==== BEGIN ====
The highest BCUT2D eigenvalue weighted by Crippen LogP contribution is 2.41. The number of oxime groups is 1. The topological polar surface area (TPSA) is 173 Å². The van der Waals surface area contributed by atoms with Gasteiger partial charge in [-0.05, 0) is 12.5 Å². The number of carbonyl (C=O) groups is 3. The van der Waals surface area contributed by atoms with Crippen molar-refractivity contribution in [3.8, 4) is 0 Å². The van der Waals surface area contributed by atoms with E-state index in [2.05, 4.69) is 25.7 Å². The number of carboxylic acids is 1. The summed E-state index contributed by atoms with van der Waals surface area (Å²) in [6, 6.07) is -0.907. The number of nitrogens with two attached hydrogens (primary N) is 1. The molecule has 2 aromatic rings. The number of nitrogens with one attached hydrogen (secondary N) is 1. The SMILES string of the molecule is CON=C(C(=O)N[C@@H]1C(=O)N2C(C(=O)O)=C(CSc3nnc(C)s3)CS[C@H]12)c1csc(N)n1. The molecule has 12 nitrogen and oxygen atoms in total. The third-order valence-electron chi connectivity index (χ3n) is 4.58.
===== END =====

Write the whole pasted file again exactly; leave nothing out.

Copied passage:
The highest BCUT2D eigenvalue weighted by Crippen LogP contribution is 2.41. The number of oxime groups is 1. The topological polar surface area (TPSA) is 173 Å². The van der Waals surface area contributed by atoms with Gasteiger partial charge in [-0.05, 0) is 12.5 Å². The number of carbonyl (C=O) groups is 3. The van der Waals surface area contributed by atoms with Crippen molar-refractivity contribution in [3.8, 4) is 0 Å². The van der Waals surface area contributed by atoms with E-state index in [2.05, 4.69) is 25.7 Å². The number of carboxylic acids is 1. The summed E-state index contributed by atoms with van der Waals surface area (Å²) in [6, 6.07) is -0.907. The number of nitrogens with two attached hydrogens (primary N) is 1. The molecule has 2 aromatic rings. The number of nitrogens with one attached hydrogen (secondary N) is 1. The SMILES string of the molecule is CON=C(C(=O)N[C@@H]1C(=O)N2C(C(=O)O)=C(CSc3nnc(C)s3)CS[C@H]12)c1csc(N)n1. The molecule has 12 nitrogen and oxygen atoms in total. The third-order valence-electron chi connectivity index (χ3n) is 4.58.